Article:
All five UK albums in mono & stereo: Meet The Searchers, Sugar And Spice, It’s The Searchers, Sounds Like Searchers, and Take Me For What I’m Worth with 16 bonus tracks (French and German language versions and other rarities). Bonus sixth disc collects all 26 non album and EP tracks. 36pp booklet.
The Searchers - still with stalwart members John McNally and Frank Allen in their line-up - recently announced they would retire at the end of March 2019, bringing to an end an astonishing unbroken run of around sixty years for one of the most influential and enduring groups in British pop history.
One of the more introspective acts to emerge from the Merseybeat group wars of the early Sixties, The Searchers’ high vocal harmonies, jingle-jangle guitars and tales of male vulnerability saw them notch a trio of UK No. 1 singles and several popular EPs and albums, with debut LP ‘Meet The Searchers’ spending an incredible ten months in the listings.
Their chart statistics were impressive, but The Searchers’ place in the rock history books owes at least as much to their seismic level of influence, with the likes of ‘Needles And Pins’ and the peerless ‘When You Walk In The Room’ providing The Byrds – and, by extension, the likes of Tom Petty, REM and a whole host of skinny-tied power poppers - with their musical template.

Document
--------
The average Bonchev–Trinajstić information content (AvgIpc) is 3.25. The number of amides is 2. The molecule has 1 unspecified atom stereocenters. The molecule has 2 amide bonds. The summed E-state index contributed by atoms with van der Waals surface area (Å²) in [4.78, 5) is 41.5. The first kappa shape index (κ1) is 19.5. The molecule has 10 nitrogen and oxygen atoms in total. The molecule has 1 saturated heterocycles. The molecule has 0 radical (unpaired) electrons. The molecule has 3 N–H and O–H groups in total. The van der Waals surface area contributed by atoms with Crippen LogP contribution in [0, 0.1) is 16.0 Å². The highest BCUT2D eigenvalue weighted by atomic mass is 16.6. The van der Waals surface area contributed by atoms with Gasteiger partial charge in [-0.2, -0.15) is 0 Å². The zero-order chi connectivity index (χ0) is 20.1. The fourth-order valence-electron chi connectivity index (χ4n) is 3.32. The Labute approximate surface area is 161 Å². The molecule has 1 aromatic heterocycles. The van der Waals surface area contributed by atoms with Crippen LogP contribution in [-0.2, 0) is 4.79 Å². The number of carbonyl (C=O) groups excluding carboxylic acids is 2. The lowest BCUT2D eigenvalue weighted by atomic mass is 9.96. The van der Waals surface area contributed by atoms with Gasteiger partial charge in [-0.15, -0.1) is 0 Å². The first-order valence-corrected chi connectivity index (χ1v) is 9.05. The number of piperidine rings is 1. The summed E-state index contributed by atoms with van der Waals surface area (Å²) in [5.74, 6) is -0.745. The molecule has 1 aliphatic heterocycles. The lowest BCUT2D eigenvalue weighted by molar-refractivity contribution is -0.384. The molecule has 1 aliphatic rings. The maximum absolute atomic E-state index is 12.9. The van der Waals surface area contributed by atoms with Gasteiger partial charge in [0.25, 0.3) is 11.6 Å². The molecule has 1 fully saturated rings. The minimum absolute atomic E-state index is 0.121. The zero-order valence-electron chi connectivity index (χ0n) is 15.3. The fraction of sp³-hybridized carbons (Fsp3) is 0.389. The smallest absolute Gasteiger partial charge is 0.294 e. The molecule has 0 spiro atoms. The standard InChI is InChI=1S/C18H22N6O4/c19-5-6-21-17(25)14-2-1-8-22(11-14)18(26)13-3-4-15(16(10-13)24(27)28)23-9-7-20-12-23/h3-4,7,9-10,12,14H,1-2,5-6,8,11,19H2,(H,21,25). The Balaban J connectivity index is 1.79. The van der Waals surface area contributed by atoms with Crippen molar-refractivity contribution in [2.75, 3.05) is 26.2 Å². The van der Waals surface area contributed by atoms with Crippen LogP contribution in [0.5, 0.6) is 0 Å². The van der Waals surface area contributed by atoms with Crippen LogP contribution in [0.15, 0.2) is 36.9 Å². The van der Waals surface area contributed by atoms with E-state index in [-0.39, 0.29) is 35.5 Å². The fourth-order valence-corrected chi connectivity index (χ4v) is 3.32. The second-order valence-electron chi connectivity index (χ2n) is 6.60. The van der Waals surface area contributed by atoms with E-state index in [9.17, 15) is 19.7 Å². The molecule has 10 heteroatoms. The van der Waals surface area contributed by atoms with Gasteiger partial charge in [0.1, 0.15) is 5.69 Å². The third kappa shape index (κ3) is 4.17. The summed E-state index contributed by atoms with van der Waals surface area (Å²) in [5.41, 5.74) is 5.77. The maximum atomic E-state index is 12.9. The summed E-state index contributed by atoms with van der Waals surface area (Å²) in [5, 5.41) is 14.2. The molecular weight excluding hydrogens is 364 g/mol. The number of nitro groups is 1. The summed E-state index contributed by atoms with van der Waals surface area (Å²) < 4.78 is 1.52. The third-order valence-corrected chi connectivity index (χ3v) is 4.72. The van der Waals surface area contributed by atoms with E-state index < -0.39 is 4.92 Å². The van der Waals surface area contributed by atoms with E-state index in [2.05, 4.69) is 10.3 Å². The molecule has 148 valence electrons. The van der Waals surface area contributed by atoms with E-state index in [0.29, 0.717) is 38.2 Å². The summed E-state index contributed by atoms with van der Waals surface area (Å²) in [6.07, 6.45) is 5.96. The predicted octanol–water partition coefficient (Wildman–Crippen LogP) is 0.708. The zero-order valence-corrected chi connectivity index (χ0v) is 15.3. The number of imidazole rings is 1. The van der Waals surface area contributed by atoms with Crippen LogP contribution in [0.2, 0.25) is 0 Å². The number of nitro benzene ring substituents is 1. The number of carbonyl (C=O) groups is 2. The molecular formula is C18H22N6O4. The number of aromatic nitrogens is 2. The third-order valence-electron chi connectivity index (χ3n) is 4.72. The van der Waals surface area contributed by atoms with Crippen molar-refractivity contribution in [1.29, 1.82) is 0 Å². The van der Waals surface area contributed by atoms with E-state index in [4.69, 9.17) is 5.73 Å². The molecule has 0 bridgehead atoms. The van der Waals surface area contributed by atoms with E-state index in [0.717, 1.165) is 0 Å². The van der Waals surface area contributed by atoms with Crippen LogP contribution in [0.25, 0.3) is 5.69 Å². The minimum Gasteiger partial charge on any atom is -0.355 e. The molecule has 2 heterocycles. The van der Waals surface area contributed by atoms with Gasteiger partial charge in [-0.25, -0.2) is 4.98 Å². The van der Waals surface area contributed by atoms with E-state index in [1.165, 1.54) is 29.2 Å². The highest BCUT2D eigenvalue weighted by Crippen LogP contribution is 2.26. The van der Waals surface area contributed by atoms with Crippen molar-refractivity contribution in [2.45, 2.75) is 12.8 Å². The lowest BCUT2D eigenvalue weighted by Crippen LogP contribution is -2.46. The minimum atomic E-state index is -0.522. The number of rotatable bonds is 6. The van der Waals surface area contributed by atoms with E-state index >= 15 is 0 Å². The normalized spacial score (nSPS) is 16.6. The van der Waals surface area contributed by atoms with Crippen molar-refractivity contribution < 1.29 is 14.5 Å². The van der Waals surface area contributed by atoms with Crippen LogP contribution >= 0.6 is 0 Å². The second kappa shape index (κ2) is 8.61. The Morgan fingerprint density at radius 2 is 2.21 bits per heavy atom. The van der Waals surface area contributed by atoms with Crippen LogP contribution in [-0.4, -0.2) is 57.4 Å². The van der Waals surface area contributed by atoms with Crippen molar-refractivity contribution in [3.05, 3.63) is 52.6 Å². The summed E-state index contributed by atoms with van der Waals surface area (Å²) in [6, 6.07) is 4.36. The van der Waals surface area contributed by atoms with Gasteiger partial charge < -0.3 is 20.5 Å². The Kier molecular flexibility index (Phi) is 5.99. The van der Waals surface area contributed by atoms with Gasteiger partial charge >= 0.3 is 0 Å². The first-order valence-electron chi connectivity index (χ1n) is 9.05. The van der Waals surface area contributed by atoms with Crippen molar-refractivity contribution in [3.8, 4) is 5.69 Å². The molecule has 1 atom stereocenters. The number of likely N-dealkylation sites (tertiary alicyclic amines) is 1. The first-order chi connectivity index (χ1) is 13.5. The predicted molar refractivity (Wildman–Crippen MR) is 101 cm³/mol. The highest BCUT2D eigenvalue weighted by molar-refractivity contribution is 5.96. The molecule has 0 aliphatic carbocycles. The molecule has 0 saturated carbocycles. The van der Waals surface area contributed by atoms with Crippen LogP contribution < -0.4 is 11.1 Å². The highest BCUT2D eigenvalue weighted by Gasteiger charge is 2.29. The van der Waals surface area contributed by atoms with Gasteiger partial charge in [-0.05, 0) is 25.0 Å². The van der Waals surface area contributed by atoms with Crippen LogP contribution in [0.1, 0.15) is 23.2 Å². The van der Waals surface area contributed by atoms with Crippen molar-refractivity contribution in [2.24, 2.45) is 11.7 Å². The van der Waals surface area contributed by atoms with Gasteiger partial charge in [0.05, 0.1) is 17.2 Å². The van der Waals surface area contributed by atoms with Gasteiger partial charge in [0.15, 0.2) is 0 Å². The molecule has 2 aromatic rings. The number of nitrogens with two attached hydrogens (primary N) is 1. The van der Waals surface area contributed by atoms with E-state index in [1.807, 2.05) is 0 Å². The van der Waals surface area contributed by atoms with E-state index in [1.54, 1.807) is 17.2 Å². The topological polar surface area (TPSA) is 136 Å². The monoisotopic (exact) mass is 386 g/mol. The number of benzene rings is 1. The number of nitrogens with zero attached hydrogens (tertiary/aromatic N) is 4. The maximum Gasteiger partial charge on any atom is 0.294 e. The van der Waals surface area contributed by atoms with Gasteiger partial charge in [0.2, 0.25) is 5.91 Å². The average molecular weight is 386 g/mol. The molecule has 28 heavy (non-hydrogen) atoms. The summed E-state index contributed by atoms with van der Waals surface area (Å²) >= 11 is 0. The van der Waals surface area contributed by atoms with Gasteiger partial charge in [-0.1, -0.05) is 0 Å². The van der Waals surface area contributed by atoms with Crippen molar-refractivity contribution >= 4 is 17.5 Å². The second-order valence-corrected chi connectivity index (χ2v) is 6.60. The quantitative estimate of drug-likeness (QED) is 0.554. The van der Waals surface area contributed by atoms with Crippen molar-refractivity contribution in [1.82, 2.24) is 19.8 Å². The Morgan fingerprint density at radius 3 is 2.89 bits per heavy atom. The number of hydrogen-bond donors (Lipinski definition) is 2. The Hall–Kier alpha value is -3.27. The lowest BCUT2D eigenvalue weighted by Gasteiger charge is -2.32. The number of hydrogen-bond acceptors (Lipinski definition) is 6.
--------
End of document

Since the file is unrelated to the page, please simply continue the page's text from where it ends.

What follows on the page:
Although the group made some fine records throughout their prodigious career, their peak period in terms of sales, influence and musical excellence occurred during a dazzling four year mid-Sixties spell with the Pye label. The first-ever complete anthology of one of British pop’s most pivotal catalogues, the 6-CD set ‘When You Walk In The Room’ assembles all of the group’s Pye recordings, with mono and stereo versions of their albums joined by studio outtakes, foreign language recordings and, on the sixth disc, a treasure trove of non-LP singles and EP tracks.
Housed in a clambox design that includes a 36 page booklet with a new 6000 word essay on the band, When You Walk In The Room is a sumptuous tribute to an act who, for a glorious year or two, were arguably the country’s only serious rivals to The Beatles.